A psychological contract (PC) reflects the relationship(s) between employees and their employers and involves a personal interpretation of the obligations and rewards between those parties. Within the auditing profession, while the actual “employers” of auditors are the auditing firms that pay the auditor’s salary, auditors engage in multiple functionally interdependent affiliations in which PCs are developed: auditor to auditor; auditor to the profession and its overseers; and auditors to the company being audited. Unfortunately, another party (society), which should be viewed as a critical part of the audit relationship, is often ignored. This paper poses the idea that the PCs existing between employees within auditing firms and between auditing firms and external parties may be important, but less recognized, underlying causes of the profession’s problems. Current auditor PCs appear to be internally contradictory and out-of-sync with the demands of the investing public and society in general. Suggestions are made about how PCs and relationships may be modified to be more attune to societal needs.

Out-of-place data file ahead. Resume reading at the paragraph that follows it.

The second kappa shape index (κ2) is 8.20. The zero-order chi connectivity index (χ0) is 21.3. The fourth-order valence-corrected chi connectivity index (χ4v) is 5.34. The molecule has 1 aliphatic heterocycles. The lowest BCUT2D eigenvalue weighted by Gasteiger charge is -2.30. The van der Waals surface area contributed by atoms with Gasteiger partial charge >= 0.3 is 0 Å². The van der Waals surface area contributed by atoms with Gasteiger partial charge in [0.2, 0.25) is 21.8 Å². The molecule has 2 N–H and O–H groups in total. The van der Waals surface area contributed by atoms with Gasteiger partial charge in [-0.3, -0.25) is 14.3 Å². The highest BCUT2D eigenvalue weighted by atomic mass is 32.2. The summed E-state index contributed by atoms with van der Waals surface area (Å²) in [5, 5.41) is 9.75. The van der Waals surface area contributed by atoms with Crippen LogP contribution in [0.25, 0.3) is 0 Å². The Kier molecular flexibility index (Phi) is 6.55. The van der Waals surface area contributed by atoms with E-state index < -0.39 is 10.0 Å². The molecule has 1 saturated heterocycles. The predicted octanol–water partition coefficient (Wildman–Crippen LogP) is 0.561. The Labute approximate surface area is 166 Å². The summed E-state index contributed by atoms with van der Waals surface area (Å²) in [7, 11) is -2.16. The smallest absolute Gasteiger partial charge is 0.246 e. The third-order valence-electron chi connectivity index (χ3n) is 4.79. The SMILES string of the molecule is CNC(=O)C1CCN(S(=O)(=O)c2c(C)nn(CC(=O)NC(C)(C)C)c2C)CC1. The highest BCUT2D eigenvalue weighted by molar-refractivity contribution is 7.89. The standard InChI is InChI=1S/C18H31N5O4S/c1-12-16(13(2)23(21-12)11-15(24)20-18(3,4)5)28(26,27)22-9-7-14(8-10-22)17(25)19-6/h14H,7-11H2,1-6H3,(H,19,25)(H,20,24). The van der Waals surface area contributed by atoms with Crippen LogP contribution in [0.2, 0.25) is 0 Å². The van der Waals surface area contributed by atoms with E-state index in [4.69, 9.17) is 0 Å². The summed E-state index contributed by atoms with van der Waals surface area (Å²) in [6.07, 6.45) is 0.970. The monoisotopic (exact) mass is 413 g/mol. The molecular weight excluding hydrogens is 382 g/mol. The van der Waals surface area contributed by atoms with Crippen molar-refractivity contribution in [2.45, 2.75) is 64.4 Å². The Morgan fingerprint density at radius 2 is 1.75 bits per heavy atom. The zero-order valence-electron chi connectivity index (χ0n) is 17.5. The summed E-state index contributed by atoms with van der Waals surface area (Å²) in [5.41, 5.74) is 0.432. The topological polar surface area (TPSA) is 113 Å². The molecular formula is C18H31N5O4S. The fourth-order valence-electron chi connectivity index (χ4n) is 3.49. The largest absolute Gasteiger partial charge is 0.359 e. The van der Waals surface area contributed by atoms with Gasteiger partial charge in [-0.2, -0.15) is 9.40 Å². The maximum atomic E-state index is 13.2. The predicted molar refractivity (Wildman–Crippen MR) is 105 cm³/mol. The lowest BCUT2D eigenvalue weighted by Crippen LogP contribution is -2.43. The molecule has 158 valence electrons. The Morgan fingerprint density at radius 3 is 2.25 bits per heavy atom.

Raiborn, C. and Stern, M.Z. (2019), "The Need for New Psychological Contracts in the Auditing Profession", Baker, C.R. (Ed.) Research on Professional Responsibility and Ethics in Accounting (Research on Professional Responsibility and Ethics in Accounting, Vol. 22), Emerald Publishing Limited, pp. 81-98. https://doi.org/10.1108/S1574-076520190000022006Download as .RIS
Emerald Publishing Limited
Copyright © 2019 Emerald Publishing Limited